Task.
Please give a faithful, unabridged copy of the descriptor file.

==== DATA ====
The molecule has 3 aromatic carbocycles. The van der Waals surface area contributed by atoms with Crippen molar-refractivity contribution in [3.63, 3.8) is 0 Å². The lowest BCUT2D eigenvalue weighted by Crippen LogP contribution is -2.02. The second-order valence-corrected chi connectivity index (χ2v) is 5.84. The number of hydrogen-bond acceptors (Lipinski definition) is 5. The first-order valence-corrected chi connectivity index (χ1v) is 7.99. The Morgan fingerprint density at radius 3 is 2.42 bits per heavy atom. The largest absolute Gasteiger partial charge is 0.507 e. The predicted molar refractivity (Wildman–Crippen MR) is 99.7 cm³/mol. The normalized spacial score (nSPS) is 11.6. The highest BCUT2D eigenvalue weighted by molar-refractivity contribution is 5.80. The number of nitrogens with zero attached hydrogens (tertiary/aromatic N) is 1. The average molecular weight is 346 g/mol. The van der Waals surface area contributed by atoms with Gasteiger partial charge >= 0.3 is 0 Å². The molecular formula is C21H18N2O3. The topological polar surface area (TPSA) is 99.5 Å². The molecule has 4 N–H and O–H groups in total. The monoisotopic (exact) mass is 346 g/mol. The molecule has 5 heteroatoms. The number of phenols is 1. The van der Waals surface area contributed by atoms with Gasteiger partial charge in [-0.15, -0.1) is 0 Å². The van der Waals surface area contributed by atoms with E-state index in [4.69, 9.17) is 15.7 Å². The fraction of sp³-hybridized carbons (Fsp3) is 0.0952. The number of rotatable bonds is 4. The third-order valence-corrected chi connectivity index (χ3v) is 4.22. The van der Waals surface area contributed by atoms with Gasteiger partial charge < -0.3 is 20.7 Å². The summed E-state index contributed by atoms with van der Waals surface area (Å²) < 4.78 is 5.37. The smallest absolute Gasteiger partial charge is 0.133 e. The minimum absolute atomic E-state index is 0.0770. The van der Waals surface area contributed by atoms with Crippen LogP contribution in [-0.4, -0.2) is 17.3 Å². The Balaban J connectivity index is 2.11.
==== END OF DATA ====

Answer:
The molecule has 3 aromatic carbocycles. The van der Waals surface area contributed by atoms with Crippen molar-refractivity contribution in [3.63, 3.8) is 0 Å². The lowest BCUT2D eigenvalue weighted by Crippen LogP contribution is -2.02. The second-order valence-corrected chi connectivity index (χ2v) is 5.84. The number of hydrogen-bond acceptors (Lipinski definition) is 5. The first-order valence-corrected chi connectivity index (χ1v) is 7.99. The Morgan fingerprint density at radius 3 is 2.42 bits per heavy atom. The largest absolute Gasteiger partial charge is 0.507 e. The predicted molar refractivity (Wildman–Crippen MR) is 99.7 cm³/mol. The normalized spacial score (nSPS) is 11.6. The highest BCUT2D eigenvalue weighted by molar-refractivity contribution is 5.80. The number of nitrogens with zero attached hydrogens (tertiary/aromatic N) is 1. The average molecular weight is 346 g/mol. The van der Waals surface area contributed by atoms with Gasteiger partial charge >= 0.3 is 0 Å². The molecular formula is C21H18N2O3. The topological polar surface area (TPSA) is 99.5 Å². The molecule has 4 N–H and O–H groups in total. The monoisotopic (exact) mass is 346 g/mol. The molecule has 5 heteroatoms. The number of phenols is 1. The van der Waals surface area contributed by atoms with Gasteiger partial charge in [-0.15, -0.1) is 0 Å². The van der Waals surface area contributed by atoms with E-state index in [4.69, 9.17) is 15.7 Å². The fraction of sp³-hybridized carbons (Fsp3) is 0.0952. The number of rotatable bonds is 4. The third-order valence-corrected chi connectivity index (χ3v) is 4.22. The van der Waals surface area contributed by atoms with Gasteiger partial charge < -0.3 is 20.7 Å². The summed E-state index contributed by atoms with van der Waals surface area (Å²) < 4.78 is 5.37. The smallest absolute Gasteiger partial charge is 0.133 e. The minimum absolute atomic E-state index is 0.0770. The van der Waals surface area contributed by atoms with Crippen LogP contribution in [-0.4, -0.2) is 17.3 Å². The Balaban J connectivity index is 2.11.